In the exemplary embodiment the user may then select, using navigation keys 214, a desired device type from the displayed list, for example “VCR.” In an alternative embodiment, the user may directly select the device type by actuating one of the device keys 212 of the remote control, which may in that instance be adapted to transmit a signal to the STB indicative of the device type selected. Application 406 may respond by displaying a confirmation of the selected device type together with scrollable list 410 of valid brand names for that device type, as illustrated in FIG. 4. The brand names that comprise this list are obtained by reference to data file 404. In this way it will be understood that certain keys or groups of keys on remote control 100 may be temporarily reconfigured (generally during the setup procedure) to transmit command data to STB for purposes of user interaction with application 406 during the setup process.
The user may then select (once again via use of keys 214) a desired brand name, for example “Samsung.” Application 406 may respond by displaying the remote control setup code number most likely to result in selection of an infrared code set which will operate appliances of the type and manufacture indicated (once again, obtained by reference to data 404). In the exemplary embodiment presented, this number may include a leading digit to indicate to the remote control programming which device type is to be setup, e.g. “2” for “VCR”. In alternative embodiments where the user may already have explicitly entered the device type being set up via one of the keys 212, this may not be necessary.
The user may then enter this number, for example “2” “0” “0” “6” “0” (502 in FIG. 5), into remote control 100 using digit entry keys 204. Upon entry of the final digit of the sequence, remote control 100:
- Configures itself to transmit commands in the indicated infrared command format in response to actuation of function keys 206, 208, 210, etc., and
- Transmits an infrared command in STB format to notify the STB application 406 that device code entry is complete.
Upon receipt of the completion signal from remote control 100, STB application 406 may display a listing of suggested function(s) 602 to test operation of the target appliance using the code just entered, together with a user message to, for example, press “setup” if the suggested code works, or to press “select” to try a different code, all as illustrated in FIG. 6.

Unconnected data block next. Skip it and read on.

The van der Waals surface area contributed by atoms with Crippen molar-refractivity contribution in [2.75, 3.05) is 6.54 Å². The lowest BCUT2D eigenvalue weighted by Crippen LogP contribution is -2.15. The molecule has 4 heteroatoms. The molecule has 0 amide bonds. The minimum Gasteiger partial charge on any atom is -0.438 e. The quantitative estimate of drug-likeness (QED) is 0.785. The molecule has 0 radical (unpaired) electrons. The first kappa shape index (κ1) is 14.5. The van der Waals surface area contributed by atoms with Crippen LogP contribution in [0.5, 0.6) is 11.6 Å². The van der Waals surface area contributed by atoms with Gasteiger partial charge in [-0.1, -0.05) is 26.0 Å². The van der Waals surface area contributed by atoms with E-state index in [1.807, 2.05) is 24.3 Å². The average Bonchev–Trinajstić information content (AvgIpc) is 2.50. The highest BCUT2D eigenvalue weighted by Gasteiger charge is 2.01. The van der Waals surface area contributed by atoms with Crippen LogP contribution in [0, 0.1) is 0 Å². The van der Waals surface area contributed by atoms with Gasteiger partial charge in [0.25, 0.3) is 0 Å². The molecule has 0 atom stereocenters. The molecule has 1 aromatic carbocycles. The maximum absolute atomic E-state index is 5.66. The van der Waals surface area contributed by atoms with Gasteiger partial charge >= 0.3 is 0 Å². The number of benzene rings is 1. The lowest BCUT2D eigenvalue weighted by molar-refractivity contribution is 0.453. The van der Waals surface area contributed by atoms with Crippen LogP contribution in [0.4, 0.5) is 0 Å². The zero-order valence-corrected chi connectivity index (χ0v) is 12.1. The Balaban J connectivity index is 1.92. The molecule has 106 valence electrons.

If the user activates the “setup” key, indicative that the current code being tested has been found suitable to command operation of the appliance, remote control 100 again transmits a completion signal in STB infrared format, which is interpreted by application 406 in STB 102 as a successful conclusion of the setup process and causes application 406 to terminate execution, returning STB 100 to normal operation. Likewise, remote control 100 also returns to normal operation, configured now to issue commands in the chosen format that device type (VCR in the example presented) is selected by activation of one of keys 212.
If on the other hand, the user activates the “select” key, indicative that the current code being tested is unable to command operation of the appliance, remote control 100 transmits the “select” command signal in STB infrared format, which causes application 406 to retrieve and display the next most likely setup code number contained in data 404, so that the user may repeat the test steps using this new code. This setup process may continue until the user finally exits by activating the “setup” or “exit” key, or alternatively, data 404 may include an indicator that no further possibilities exist, upon eventual retrieval of which application 406 may cause a display of instructions to the user to abort the setup process by pressing the “exit” key and, for example, call a customer service number. In an alternate embodiment, application 406 may be configured to monitor command data transmitted from remote control 100 during the setup process for use in automatically progressing through the various setup instructions and prompts associated with the setup application. By way of example only, application 406 may be configured to monitor command data transmitted from remote control 100 in order to echo key presses on the TV screen as a means of visual verification to the user that a setup code was entered correctly, or to present prompts such as “Did your DVD player respond to the Power On command? Press “1” for yes, or press “0” for no” whereupon receipt of either the “1” or “0” key command data will cause application 406 to proceed automatically to another instruction or prompt in the setup procedure.